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Myung Keyn Lee 2 Articles
Correlates of blood pressure during childhood
Jong Ku Park, Bong Suk Cha, Myung Keyn Lee, Gap Jun Yoon, Sei Jin Chang
Korean J Epidemiol. 1989;11(2):232-245.
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  • 25 Download
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Abstract
Blood pressure of 3,833 school children aged 6 to 14 years has been measured in April to June 1989 at Wonju county, Kangwon, Korea. The objectives of this study were to identify the distribution of blood pressure in school children, and the factors related to that. The mean blood pressure increased by age in both sexes but are higher in female. Systolic blood pressure was highest in blood group O and lowest in blood group B. Blood pressures were correlated positively with age, Quetelet index, Kaup index, height, weight, sitting height, arm circumference, triceps skinfold thickness, air temperature, altitude, pulse rate, serum total protein, albumin, globulin, uric aicd, glucose, and triglyceride, and negatively with LDL-cholesterol. Most of the correlation coefficients were higher with systolic blood pressure than with diastolic blood pressure. In multiple regression analysis, 43.6% of the variation in systolic blood pressure was explained with weight, pulse rate, age, arm circumference, height, and triceps skinfold thickness and 32.3% of that in diastolic blood pressure was explained with weight, age, pulse rate, and triceps skinfold thickness.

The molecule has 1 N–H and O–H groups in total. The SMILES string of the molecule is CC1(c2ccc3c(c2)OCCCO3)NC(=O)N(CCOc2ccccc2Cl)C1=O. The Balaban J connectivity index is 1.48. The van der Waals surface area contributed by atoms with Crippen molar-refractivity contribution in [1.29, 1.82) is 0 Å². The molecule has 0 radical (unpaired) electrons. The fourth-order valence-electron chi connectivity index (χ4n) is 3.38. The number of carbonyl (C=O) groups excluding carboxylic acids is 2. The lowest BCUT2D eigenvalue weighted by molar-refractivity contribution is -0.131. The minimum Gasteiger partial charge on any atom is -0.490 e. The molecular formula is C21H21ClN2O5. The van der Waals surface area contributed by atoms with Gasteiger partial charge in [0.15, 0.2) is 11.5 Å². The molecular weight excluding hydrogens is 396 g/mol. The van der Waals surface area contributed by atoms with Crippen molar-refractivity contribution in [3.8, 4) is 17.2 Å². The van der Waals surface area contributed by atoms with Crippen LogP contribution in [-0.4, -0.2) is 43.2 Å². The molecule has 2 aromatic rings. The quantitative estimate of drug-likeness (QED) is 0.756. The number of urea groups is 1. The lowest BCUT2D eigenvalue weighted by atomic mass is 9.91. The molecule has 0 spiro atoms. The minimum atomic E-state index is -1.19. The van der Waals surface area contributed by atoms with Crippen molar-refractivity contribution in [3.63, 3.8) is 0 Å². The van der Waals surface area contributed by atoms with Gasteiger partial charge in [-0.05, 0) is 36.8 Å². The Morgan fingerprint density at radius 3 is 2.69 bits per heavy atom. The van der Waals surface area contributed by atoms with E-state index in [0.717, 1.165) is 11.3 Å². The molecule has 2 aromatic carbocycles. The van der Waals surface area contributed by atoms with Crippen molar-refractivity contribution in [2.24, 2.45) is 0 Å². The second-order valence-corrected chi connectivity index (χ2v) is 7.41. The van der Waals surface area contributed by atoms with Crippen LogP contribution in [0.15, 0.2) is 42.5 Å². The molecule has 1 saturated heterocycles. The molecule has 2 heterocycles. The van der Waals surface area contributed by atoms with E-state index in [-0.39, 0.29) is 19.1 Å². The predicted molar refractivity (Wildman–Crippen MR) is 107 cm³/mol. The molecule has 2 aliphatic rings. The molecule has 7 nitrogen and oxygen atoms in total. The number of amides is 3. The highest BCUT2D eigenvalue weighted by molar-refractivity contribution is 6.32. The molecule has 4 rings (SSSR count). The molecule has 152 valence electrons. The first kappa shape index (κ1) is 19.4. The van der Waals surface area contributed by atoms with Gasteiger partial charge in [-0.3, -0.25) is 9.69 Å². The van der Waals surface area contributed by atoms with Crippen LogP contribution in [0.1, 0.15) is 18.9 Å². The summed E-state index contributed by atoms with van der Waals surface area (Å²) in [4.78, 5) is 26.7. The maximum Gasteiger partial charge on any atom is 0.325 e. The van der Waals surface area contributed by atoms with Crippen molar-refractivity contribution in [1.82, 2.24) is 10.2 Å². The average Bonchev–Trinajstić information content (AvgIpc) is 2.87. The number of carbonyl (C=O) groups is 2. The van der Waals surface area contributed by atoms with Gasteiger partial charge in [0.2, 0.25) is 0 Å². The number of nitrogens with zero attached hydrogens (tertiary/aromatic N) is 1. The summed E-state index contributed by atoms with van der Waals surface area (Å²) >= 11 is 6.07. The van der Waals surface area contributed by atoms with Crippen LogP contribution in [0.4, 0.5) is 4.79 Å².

Summary
Korean summary
Key Message
Factors affecting the blood pressure in children
Jong Ku Park, Myung Keyn Lee, Sei Jin Chang, Bong Suk Cha
Korean J Epidemiol. 1988;10(2):239-245.
  • 3,691 View
  • 3 Download
AbstractAbstract PDF
Abstract
Blood pressure of 1,306 school children aged 6 to 12 years has been measured in May to June 1988 at Wonsung county, Kangwon, Korea. The objectives of this study were to identify the distribution of blood pressure in school children, and the factors related to that. The general patterns of distributions of blood pressures were similar to that of other countries. However, the mean systolic and diastolic blood pressure by age were lower than that of U.S. children especially in the younger age groups. There is a progressive rise of blood pressure of approximately 2.0 mmHg systolic pressure and diastolic pressure per year of age for male and 2.4 mmHg systolic and 1.5 mmHg diastolic pressure for female. The older aged, the taller, the weightier, those with higher Kaup index, and females showed the higher systolic and diastolic blood pressures. In multiple regression analysis, 24.2% of the variation in systolic blood pressure was explained with weight, temperature, pulse rate, and measuring time and 16.8% of that in diastolic blood pressure was explained with weight, pulse rate, and age.
Summary
Korean summary
Key Message

Epidemiol Health : Epidemiology and Health